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“The facts, premises, and conclusions, of a subject,
“sometimes naturally point out the separations “into paragraphs: and each of these, when of “great length, will again require subdivision at “ their most distinctive parts.”!
This is one of the most frequent of vulgar
An other, almost equally common, is the “and “which” error. This consists in the employment of the words " and which” in a sentence not containing, in the preceding part of it, the word "which", either expressed or understood. The error is one that young writers frequently fall into; and, strange to say, it is found in some of even Lindley Murray's sentences. The following example is from page 8 of his Grammar :
“ The more important rules, definitions, and observa
“tions, and which are therefore the most proper “to be committed to memory, are printed with a “ larger type”.
So faulty is the construction of this sentence, that, besides the “and which” error in it, the relative adverb "therefore", that follows those words, has really not any antecedent that is grammatically connected with it. Lindley Murray ought to have said ;—“The rules, definitions, and “ observations which are the more important, and
which are therefore the most proper to be committed to memory, are printed in larger type”.
The “and which" error occurs on page 379 also. We there read :
“From the preceding view of English versification,
we may see what a copious stock of materials
For we are not only allowed the use of all the ancient poetic feet, in our heroic measure, but we have, as before observed, duplicates of each, agreeing in movement, though
differing in measure, and which make different "impressions on the car; an opulence peculiar to
our language, and which may be the source of a boundless variety.”
Even were the foregoing sentence grammatically correct, the repetition of “and which” would stamp it as being inelegant. But the sentence is constructed in direct violation of the writer's eighteenth rule of syntax, which says ;
Conjunctions connect the same moods and “tenses of verbs, and cases of nouns and pro
The latter part of the sentence ought therefore to have been written thus :“But we have, as before observed, duplicates of “ each, agreeing in movement, though differing “in measure, and making (not and which make') “ different impressions on the ear; an opulence “which is peculiar to our language, and which “may be the source of a boundless variety.”
The excessive employment of the pronoun “which” is an error so common with the illiterate, that good writers, in their endeavours to avoid it, often run into the opposite extreme. They omit the pronoun, in sentences where its presence is really necessary to the grammatical arrangement of the words. This has been done by Lindley Murray, on page 305. He there says ;
“Almost all the irregularities, in the construction of
any language, have arisen from the ellipsis of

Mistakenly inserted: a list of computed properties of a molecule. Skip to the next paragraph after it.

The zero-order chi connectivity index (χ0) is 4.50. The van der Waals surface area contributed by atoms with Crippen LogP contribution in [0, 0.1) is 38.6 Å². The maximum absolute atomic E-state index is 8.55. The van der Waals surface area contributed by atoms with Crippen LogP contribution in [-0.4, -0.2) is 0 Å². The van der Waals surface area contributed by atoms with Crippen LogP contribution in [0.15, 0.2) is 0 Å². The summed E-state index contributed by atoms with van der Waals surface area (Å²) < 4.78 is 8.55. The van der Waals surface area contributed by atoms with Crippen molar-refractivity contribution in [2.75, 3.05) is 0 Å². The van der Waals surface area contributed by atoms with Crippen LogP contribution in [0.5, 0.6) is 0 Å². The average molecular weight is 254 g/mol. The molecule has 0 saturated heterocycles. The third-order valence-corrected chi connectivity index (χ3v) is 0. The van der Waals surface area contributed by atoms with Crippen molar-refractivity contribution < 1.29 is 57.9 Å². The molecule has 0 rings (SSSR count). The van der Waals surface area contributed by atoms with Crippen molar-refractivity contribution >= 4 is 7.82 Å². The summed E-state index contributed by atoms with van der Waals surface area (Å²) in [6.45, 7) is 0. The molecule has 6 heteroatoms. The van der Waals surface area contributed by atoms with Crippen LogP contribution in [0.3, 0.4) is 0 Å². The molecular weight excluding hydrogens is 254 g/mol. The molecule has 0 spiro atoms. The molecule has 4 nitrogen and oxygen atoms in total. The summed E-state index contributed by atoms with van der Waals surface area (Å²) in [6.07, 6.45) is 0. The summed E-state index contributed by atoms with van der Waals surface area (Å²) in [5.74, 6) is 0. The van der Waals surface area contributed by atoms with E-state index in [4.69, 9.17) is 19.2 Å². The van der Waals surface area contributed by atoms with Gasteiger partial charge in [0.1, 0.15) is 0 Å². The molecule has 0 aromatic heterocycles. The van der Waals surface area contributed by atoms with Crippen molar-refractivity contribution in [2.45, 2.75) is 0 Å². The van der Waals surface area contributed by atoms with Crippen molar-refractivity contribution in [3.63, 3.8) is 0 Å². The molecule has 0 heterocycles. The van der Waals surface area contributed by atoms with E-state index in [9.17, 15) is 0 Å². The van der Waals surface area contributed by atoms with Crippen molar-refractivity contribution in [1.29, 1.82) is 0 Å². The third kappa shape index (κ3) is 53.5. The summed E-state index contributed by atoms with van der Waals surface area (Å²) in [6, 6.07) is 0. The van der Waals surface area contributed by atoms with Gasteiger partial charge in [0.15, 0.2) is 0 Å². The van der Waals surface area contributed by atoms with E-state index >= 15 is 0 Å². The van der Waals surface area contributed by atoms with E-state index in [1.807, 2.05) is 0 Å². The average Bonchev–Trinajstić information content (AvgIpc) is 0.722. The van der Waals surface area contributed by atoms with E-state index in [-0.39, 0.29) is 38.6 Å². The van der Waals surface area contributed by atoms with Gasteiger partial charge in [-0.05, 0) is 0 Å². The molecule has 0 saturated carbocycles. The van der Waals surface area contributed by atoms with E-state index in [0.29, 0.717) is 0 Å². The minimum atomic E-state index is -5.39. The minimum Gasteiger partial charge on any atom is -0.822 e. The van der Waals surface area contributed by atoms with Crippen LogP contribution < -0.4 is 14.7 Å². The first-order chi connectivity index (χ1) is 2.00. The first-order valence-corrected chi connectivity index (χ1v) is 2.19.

some words, which were originally inserted in “the sentence, and [which] made it regular".
The word "which" is necessary here, because when there is a change in the verbs, the nominative should be repeated; and, in Lindley Murray's sentence, there is a change from a passive to an active verb. He says;—“words, which “were originally inserted, there the verb is
passive] and [which] made it regular”; [there the verb is active]. Without the repetition of the nominative “which”, the sentence would
really read thus :-“ words which were originally “inserted, and [which were] made it regular"!
Lindley Murray himself says, on page 302 ;“When, in the progress of a sentence, we pass “from the affirmative to the negative form, or from “the negative to the affirmative, the subject or “ nominative is mostly, if not invariably, resumed.
... There appears to be, in general, equal reason "for repeating the nominative, and resuming the
subject, when the course of the sentence is “diverted by a change in the mood or tense.”
It is remarkable that Lindley Murray's error, of omitting the pronoun "which", is in a sentence concerning irregularities of language arising from ellipses.
Many writers consider the repetition of a word in a sentence, to be an inelegance. But though variety gives vivacity to our expressions, it is not always a beauty; for, sometimes it obscures the meaning; and, at other times, it is positively ungrammatical.
With regard to the repetition of relative pronouns, it is a rule that,
“ Whatever relative is used, in one series of clauses,
relating to the same antecedent, the same rela“tive ought generally to be used in them all.”
Thus wrote Lindley Murray, on page 233, and illustrated his remarks by the following example:
“ It is remarkable, that Holland, against which “the war was undertaken, and that, in the “very beginning, was reduced to the brink of “ destruction, lost nothing." He adds ;—"The
clause ought to have been, and which in the "very beginning'."
Notwithstanding his having thus laid down the law; (which, by the way, he has done in ungrammatical language; for, the words, “the “same relative", are redundant:) we find him writing, on page 517;
“ A sentiment which is expressed in accurate lan
guage, and in a period, clearly, neatly, and well arranged, always makes a stronger impression
on the mind, than one that is expressed in" accurately".
On page 51, also, we find him writing thus :
“ Those are called 'labials', which are formed by the
lips; those 'dentals', that are formed with the “ teeth”.
He changes not only the pronoun, but also the preposition in the latter part of this sentence. He should have said ;—“Those are called